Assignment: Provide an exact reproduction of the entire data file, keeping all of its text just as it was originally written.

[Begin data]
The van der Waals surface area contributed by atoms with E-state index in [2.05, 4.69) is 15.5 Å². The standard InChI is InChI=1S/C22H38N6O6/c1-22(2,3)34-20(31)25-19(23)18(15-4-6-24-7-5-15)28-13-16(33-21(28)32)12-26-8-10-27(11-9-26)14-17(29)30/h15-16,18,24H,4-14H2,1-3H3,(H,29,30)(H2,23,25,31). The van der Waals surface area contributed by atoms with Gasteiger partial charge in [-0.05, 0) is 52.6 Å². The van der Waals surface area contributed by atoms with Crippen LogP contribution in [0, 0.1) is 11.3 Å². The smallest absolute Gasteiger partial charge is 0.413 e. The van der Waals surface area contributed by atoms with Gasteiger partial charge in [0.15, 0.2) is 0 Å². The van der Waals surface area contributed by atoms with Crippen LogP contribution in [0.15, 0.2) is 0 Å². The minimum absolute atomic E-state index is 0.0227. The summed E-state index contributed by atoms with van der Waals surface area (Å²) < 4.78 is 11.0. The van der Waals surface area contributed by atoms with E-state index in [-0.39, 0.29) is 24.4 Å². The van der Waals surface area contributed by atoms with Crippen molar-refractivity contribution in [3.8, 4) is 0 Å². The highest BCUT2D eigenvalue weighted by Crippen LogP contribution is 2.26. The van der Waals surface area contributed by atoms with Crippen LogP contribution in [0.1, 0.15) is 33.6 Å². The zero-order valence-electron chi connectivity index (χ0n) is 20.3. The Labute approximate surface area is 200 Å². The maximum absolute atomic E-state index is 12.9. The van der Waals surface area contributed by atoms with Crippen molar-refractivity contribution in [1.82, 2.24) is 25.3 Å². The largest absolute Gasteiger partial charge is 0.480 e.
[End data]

The van der Waals surface area contributed by atoms with E-state index in [2.05, 4.69) is 15.5 Å². The standard InChI is InChI=1S/C22H38N6O6/c1-22(2,3)34-20(31)25-19(23)18(15-4-6-24-7-5-15)28-13-16(33-21(28)32)12-26-8-10-27(11-9-26)14-17(29)30/h15-16,18,24H,4-14H2,1-3H3,(H,29,30)(H2,23,25,31). The van der Waals surface area contributed by atoms with Gasteiger partial charge in [-0.05, 0) is 52.6 Å². The van der Waals surface area contributed by atoms with Crippen LogP contribution in [0, 0.1) is 11.3 Å². The smallest absolute Gasteiger partial charge is 0.413 e. The van der Waals surface area contributed by atoms with Gasteiger partial charge in [0.15, 0.2) is 0 Å². The van der Waals surface area contributed by atoms with Crippen LogP contribution in [0.15, 0.2) is 0 Å². The minimum absolute atomic E-state index is 0.0227. The summed E-state index contributed by atoms with van der Waals surface area (Å²) < 4.78 is 11.0. The van der Waals surface area contributed by atoms with E-state index in [-0.39, 0.29) is 24.4 Å². The van der Waals surface area contributed by atoms with Crippen molar-refractivity contribution in [3.8, 4) is 0 Å². The highest BCUT2D eigenvalue weighted by Crippen LogP contribution is 2.26. The van der Waals surface area contributed by atoms with Crippen LogP contribution in [0.1, 0.15) is 33.6 Å². The zero-order valence-electron chi connectivity index (χ0n) is 20.3. The Labute approximate surface area is 200 Å². The maximum absolute atomic E-state index is 12.9. The van der Waals surface area contributed by atoms with Crippen molar-refractivity contribution in [1.82, 2.24) is 25.3 Å². The largest absolute Gasteiger partial charge is 0.480 e.